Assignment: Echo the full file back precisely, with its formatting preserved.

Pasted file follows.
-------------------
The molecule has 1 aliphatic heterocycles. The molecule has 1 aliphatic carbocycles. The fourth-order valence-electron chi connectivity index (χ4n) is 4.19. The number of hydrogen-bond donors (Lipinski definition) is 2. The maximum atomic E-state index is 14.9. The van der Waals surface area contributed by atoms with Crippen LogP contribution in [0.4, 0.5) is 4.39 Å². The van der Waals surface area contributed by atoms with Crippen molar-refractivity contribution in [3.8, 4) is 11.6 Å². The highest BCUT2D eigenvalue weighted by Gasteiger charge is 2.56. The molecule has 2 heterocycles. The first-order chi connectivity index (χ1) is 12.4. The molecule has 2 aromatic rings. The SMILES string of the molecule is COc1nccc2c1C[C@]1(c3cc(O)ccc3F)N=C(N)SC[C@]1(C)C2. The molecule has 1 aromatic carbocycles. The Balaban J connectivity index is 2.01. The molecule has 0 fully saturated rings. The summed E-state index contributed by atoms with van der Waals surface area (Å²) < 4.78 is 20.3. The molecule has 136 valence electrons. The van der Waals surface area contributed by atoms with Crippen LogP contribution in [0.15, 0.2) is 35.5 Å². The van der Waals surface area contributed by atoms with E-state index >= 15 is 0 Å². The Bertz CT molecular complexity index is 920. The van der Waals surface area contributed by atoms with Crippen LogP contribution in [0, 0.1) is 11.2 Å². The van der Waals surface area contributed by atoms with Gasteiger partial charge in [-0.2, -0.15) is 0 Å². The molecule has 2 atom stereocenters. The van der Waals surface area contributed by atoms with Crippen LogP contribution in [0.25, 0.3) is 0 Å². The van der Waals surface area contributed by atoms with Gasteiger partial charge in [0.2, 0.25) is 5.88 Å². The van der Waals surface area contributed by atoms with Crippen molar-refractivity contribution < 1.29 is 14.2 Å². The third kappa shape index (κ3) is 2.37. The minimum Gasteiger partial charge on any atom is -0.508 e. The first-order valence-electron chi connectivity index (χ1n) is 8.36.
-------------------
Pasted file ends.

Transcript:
The molecule has 1 aliphatic heterocycles. The molecule has 1 aliphatic carbocycles. The fourth-order valence-electron chi connectivity index (χ4n) is 4.19. The number of hydrogen-bond donors (Lipinski definition) is 2. The maximum atomic E-state index is 14.9. The van der Waals surface area contributed by atoms with Crippen LogP contribution in [0.4, 0.5) is 4.39 Å². The van der Waals surface area contributed by atoms with Crippen molar-refractivity contribution in [3.8, 4) is 11.6 Å². The highest BCUT2D eigenvalue weighted by Gasteiger charge is 2.56. The molecule has 2 heterocycles. The first-order chi connectivity index (χ1) is 12.4. The molecule has 2 aromatic rings. The SMILES string of the molecule is COc1nccc2c1C[C@]1(c3cc(O)ccc3F)N=C(N)SC[C@]1(C)C2. The molecule has 1 aromatic carbocycles. The Balaban J connectivity index is 2.01. The molecule has 0 fully saturated rings. The summed E-state index contributed by atoms with van der Waals surface area (Å²) < 4.78 is 20.3. The molecule has 136 valence electrons. The van der Waals surface area contributed by atoms with Crippen LogP contribution in [0.15, 0.2) is 35.5 Å². The van der Waals surface area contributed by atoms with E-state index >= 15 is 0 Å². The Bertz CT molecular complexity index is 920. The van der Waals surface area contributed by atoms with Crippen LogP contribution in [0, 0.1) is 11.2 Å². The van der Waals surface area contributed by atoms with Gasteiger partial charge in [-0.2, -0.15) is 0 Å². The molecule has 2 atom stereocenters. The van der Waals surface area contributed by atoms with Crippen LogP contribution in [0.25, 0.3) is 0 Å². The van der Waals surface area contributed by atoms with Gasteiger partial charge in [0.2, 0.25) is 5.88 Å². The van der Waals surface area contributed by atoms with Crippen molar-refractivity contribution < 1.29 is 14.2 Å². The third kappa shape index (κ3) is 2.37. The minimum Gasteiger partial charge on any atom is -0.508 e. The first-order valence-electron chi connectivity index (χ1n) is 8.36.